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Sony's XBR-65X900E is one of the more affordable 4K TVs in Sony's lineup, selling for $1,499, which is thousands less than the jaw-dropping Sony OLED XBR-65A1E. But the moderately priced X900E is no slouch.
The 65-inch TV boasts 4K resolution and HDR support, a panel with true 120Hz refresh rate and Sony's Android-based smart TV interface. In addition, it offers pretty great overall performance.
The Sony XBR-65X900E would best be described as having a basic design that's enhanced with several thoughtful design touches. The display chassis is black with metal trim, but a sleek tapered back and modern-looking metal stand make it look a little better than the usual black boxes that average TVs are built into.
The Sony XBR-65X900E is a midrange UHD TV, a 65-inch class big screen that measures 57 x 32.8 x 2.4 inches. It weighs 48.5 pounds on its own and 51.2 pounds with the included stand.
Unlike it's more expensive counterpart, the Sony OLED XBR-65A1E, the X900E series has a traditional display and stand. The display chassis is a reasonable thickness, measuring 2.4 inches at its thickest, but it's tapered and segmented in such a way that at first glance it appears thinner than it actually is. The back of the chassis is basic black plastic, while the thin bezel has a bare metal accent stripe running along the outer perimeter.
The accompanying stand is sturdy metal with a wide front base and two legs that attach in back. The legs have cable management built in, which is nice for helping manage the potential snarl of cables that is common with home theater setups.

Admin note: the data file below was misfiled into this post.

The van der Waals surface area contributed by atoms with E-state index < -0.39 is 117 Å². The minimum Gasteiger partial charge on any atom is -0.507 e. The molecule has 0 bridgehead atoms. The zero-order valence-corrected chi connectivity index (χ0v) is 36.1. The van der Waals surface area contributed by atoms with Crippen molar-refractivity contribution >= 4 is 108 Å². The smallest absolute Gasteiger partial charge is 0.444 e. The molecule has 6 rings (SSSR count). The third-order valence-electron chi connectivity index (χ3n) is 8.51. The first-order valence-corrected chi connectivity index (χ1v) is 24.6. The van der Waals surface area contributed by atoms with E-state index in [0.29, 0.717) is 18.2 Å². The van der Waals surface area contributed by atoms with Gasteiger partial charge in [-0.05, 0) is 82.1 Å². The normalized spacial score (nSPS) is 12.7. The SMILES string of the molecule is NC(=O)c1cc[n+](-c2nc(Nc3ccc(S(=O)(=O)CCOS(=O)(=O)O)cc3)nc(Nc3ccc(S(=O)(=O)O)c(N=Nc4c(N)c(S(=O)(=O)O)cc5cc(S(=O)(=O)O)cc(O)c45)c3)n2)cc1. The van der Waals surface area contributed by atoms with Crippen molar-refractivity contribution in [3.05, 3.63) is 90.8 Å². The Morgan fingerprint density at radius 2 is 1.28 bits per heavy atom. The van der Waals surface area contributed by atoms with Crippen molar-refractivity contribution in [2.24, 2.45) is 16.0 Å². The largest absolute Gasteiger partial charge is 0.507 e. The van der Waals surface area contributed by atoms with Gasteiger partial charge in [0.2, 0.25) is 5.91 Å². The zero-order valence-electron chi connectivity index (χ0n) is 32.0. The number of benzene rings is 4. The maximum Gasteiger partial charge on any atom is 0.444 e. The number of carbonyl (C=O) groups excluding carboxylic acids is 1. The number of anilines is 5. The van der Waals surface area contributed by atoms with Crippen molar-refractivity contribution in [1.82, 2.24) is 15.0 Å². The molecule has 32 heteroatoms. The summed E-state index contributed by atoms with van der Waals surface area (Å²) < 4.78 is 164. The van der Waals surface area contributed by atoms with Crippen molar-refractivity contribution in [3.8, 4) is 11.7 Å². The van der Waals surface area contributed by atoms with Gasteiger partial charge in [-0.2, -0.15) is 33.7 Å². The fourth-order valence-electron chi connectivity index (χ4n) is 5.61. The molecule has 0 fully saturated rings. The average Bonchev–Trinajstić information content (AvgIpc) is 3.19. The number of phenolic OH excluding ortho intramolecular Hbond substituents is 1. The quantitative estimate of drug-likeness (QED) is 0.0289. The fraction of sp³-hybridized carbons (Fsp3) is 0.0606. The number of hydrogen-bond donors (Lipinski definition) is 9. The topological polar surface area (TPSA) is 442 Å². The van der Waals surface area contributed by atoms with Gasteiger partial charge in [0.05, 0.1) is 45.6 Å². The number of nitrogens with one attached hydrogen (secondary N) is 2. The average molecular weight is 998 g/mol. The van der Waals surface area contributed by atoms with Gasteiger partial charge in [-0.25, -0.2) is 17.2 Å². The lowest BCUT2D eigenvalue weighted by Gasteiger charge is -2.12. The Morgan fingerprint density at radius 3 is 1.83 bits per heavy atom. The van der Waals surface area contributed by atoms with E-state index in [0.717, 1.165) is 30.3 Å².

The stand has a larger footprint than the TV, measuring 19.6 inches wide and 10.25 inches deep. If you don't want to use the stand, the chassis will accommodate a 300 x 300 millimeter VESA mount.
Sony XBR-65X900E Specs
|3840 x 2160
|HDR 10, Hybrid Log-Gamma (HLG)
|4 HDMI, 1 USB 3.0, 2 USB 2.0
|2 10-watt speakers
|Smart TV Software
|57 x 32.8 x 2.4 inches
On the back of the set you'll find four HDMI ports (three on the side, one in back), component and composite video inputs, three USB ports on the side (two USB 2.0, one USB 3.0) and a coaxial connection for an antenna.
You'll also want to connect your set to the web for full smart functionality, so the X900E has built-in 802.11ac Wi-Fi and an Ethernet port on the side for wired connections.
The XBR-65X900E's 65-inch panel is a standard LCD display, with 3840 x 2160 resolution, full-array backlighting and a 120Hz native refresh rate. The result is a very good-looking panel that offers smoother motion than less expensive models that only offer 60Hz refresh rates.
Though it can't match the deep blacks of LG's B7 OLED display (currently on sale for $1,569) display, the Sony does manage to offer very good detail and contrast, and actually offers better visibility for details in deep shadow. In Arrival, shots of a black-gloved hand brushing the surface of an alien craft showed four distinct fingers, while the deeper blacks of the LG B7 display turned it into an inky black blob.